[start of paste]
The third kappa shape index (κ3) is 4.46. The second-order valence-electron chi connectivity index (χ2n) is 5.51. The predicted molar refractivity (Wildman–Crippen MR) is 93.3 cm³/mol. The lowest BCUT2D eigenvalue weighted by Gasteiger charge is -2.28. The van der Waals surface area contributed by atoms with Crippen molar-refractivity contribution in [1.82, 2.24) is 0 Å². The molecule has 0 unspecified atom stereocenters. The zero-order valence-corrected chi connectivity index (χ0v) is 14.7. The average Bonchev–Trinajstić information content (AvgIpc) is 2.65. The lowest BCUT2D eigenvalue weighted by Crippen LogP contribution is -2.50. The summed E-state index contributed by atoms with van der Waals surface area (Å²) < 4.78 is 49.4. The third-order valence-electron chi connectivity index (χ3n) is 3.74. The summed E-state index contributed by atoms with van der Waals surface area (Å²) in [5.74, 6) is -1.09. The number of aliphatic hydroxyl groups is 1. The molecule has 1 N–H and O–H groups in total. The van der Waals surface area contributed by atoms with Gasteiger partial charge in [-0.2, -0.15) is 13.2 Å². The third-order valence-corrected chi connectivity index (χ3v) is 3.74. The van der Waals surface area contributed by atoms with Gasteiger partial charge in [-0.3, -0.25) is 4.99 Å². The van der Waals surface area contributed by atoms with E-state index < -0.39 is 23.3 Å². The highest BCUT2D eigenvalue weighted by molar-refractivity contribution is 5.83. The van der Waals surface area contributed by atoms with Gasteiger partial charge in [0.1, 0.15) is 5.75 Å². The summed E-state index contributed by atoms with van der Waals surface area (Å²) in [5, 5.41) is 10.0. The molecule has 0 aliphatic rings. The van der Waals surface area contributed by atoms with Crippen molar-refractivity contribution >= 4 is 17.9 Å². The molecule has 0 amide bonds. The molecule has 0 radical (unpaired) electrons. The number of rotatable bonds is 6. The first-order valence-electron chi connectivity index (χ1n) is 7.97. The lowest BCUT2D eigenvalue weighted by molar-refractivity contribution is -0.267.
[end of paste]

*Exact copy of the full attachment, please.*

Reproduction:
The third kappa shape index (κ3) is 4.46. The second-order valence-electron chi connectivity index (χ2n) is 5.51. The predicted molar refractivity (Wildman–Crippen MR) is 93.3 cm³/mol. The lowest BCUT2D eigenvalue weighted by Gasteiger charge is -2.28. The van der Waals surface area contributed by atoms with Crippen molar-refractivity contribution in [1.82, 2.24) is 0 Å². The molecule has 0 unspecified atom stereocenters. The zero-order valence-corrected chi connectivity index (χ0v) is 14.7. The average Bonchev–Trinajstić information content (AvgIpc) is 2.65. The lowest BCUT2D eigenvalue weighted by Crippen LogP contribution is -2.50. The summed E-state index contributed by atoms with van der Waals surface area (Å²) < 4.78 is 49.4. The third-order valence-electron chi connectivity index (χ3n) is 3.74. The summed E-state index contributed by atoms with van der Waals surface area (Å²) in [5.74, 6) is -1.09. The number of aliphatic hydroxyl groups is 1. The molecule has 1 N–H and O–H groups in total. The van der Waals surface area contributed by atoms with Gasteiger partial charge in [-0.2, -0.15) is 13.2 Å². The third-order valence-corrected chi connectivity index (χ3v) is 3.74. The van der Waals surface area contributed by atoms with Gasteiger partial charge in [-0.3, -0.25) is 4.99 Å². The van der Waals surface area contributed by atoms with E-state index < -0.39 is 23.3 Å². The highest BCUT2D eigenvalue weighted by molar-refractivity contribution is 5.83. The van der Waals surface area contributed by atoms with Gasteiger partial charge in [0.1, 0.15) is 5.75 Å². The summed E-state index contributed by atoms with van der Waals surface area (Å²) in [5, 5.41) is 10.0. The molecule has 0 aliphatic rings. The van der Waals surface area contributed by atoms with Crippen molar-refractivity contribution >= 4 is 17.9 Å². The molecule has 0 amide bonds. The molecule has 0 radical (unpaired) electrons. The number of rotatable bonds is 6. The first-order valence-electron chi connectivity index (χ1n) is 7.97. The lowest BCUT2D eigenvalue weighted by molar-refractivity contribution is -0.267.